by Countable | 1.10.19
What’s the story?
- House Democrats have passed a resolution to defend the Affordable Care Act, or Obamacare, against a lawsuit filed by GOP states. A Texas federal judge ruled in favor of the GOP-led lawsuit, saying the ACA is unconstitutional. The Trump administration has declined to defend the law.
- This resolution was part of a standalone package, and came a week after the Democrat-controlled House passed a similar measure as part of a rules package. That motion asked the court to allow the House to intervene as a defendant in the case alongside cache of Democratic states.
What’s the backstory?
- A district judge in Texas ruled last month that because the ACA’s individual mandate is unconstitutional, the entire healthcare law is also illegal. The suit also argued that the law’s protections for people with pre-existing conditions should be overturned.
- Various states are appealing the ruling. Obamacare will remain in place as the lawsuit makes its way through the legal system.
What does the resolution do?
- The resolution is largely seen as a way for Democrats to force Republicans to go on the record of whether they support protecting patients with pre-existing conditions.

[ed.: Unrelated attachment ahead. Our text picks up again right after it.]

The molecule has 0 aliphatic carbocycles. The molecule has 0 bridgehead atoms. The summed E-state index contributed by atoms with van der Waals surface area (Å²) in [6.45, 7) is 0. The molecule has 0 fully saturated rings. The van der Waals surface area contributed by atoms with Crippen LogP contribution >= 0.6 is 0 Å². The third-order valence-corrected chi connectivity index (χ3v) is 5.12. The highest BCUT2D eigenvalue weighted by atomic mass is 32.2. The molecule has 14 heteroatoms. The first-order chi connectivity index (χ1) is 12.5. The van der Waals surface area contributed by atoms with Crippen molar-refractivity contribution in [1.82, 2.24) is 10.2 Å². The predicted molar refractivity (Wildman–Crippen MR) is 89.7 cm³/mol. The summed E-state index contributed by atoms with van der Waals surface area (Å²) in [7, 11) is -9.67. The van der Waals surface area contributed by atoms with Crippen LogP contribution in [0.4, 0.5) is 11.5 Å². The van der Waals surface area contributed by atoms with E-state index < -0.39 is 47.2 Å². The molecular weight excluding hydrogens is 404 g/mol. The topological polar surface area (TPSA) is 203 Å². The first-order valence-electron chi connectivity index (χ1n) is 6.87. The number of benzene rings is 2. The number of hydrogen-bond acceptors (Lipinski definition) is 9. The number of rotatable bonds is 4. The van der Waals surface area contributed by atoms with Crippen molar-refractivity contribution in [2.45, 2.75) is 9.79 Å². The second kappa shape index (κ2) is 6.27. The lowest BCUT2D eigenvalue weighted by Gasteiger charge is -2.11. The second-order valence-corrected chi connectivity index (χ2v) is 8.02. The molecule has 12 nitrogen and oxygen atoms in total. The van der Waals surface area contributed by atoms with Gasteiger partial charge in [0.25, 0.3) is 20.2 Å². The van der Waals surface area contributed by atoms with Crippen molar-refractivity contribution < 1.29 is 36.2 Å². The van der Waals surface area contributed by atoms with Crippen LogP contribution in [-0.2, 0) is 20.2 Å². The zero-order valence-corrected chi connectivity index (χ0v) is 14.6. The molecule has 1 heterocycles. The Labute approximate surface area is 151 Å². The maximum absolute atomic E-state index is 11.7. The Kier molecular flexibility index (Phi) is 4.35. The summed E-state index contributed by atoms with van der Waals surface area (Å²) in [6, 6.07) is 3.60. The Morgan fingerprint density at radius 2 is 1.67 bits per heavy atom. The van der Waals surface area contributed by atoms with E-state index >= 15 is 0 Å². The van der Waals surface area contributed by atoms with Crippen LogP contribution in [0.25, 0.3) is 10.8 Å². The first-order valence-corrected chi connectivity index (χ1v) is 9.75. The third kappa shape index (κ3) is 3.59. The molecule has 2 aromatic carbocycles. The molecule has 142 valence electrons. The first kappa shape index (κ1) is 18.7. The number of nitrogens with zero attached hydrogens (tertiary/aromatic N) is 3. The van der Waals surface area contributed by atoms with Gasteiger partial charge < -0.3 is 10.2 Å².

- Three GOP congressmen - Reps. Tom Reed (NY), John Katko (NY), and Brian Fitzpatrick (PA) - voted in favor of the resolution.
What are both sides saying?
- “If you support coverage for pre-existing conditions, you will support this measure to try to protect it. It’s that simple,” said Rules Committee Chairman Jim McGovern (D-MA) before the vote.
- A majority of Republicans, however, opposed the resolution, arguing it was unnecessary given that the House voted last week to file a motion to intervene.
- “At best, this proposal is a political exercise intended to allow the majority to reiterate their position on the Affordable Care Act,” said Rep. Tom Cole (R-OK). “At worst, it’s an attempt to pressure the courts, but either way, there’s no real justification for doing what the majority wishes to do today.”
What do you think?
Do you support the ACA? Should the Trump administration defend it? Should Congress? Do we need a new healthcare law? Take action above and tell your reps, then share your thoughts below.
(Photo Credit: majunznk via Flickr)